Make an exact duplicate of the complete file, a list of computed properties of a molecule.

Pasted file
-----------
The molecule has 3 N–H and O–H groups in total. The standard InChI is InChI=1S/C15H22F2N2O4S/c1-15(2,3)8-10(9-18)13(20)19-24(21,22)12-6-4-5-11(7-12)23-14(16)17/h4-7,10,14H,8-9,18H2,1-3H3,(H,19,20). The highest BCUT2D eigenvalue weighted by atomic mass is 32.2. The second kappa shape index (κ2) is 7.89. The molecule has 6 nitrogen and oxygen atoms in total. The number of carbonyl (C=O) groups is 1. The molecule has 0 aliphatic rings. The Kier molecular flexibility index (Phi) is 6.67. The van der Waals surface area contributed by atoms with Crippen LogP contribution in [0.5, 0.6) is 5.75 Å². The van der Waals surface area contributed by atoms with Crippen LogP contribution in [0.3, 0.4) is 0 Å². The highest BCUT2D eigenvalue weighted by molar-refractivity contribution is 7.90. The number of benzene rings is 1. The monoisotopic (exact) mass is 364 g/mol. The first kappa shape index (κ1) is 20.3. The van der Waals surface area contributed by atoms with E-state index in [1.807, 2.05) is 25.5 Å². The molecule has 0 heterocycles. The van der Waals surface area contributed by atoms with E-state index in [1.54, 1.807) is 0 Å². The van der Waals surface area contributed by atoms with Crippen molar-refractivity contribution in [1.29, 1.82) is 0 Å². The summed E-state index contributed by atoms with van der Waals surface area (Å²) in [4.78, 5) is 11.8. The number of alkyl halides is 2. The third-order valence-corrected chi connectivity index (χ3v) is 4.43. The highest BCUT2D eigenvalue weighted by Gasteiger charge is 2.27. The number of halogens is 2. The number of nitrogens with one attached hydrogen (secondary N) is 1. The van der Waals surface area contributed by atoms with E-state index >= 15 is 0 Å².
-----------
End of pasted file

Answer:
The molecule has 3 N–H and O–H groups in total. The standard InChI is InChI=1S/C15H22F2N2O4S/c1-15(2,3)8-10(9-18)13(20)19-24(21,22)12-6-4-5-11(7-12)23-14(16)17/h4-7,10,14H,8-9,18H2,1-3H3,(H,19,20). The highest BCUT2D eigenvalue weighted by atomic mass is 32.2. The second kappa shape index (κ2) is 7.89. The molecule has 6 nitrogen and oxygen atoms in total. The number of carbonyl (C=O) groups is 1. The molecule has 0 aliphatic rings. The Kier molecular flexibility index (Phi) is 6.67. The van der Waals surface area contributed by atoms with Crippen LogP contribution in [0.5, 0.6) is 5.75 Å². The van der Waals surface area contributed by atoms with Crippen LogP contribution in [0.3, 0.4) is 0 Å². The highest BCUT2D eigenvalue weighted by molar-refractivity contribution is 7.90. The number of benzene rings is 1. The monoisotopic (exact) mass is 364 g/mol. The first kappa shape index (κ1) is 20.3. The van der Waals surface area contributed by atoms with E-state index in [1.807, 2.05) is 25.5 Å². The molecule has 0 heterocycles. The van der Waals surface area contributed by atoms with E-state index in [1.54, 1.807) is 0 Å². The van der Waals surface area contributed by atoms with Crippen molar-refractivity contribution in [1.29, 1.82) is 0 Å². The summed E-state index contributed by atoms with van der Waals surface area (Å²) in [4.78, 5) is 11.8. The number of alkyl halides is 2. The third-order valence-corrected chi connectivity index (χ3v) is 4.43. The highest BCUT2D eigenvalue weighted by Gasteiger charge is 2.27. The number of halogens is 2. The number of nitrogens with one attached hydrogen (secondary N) is 1. The van der Waals surface area contributed by atoms with E-state index >= 15 is 0 Å².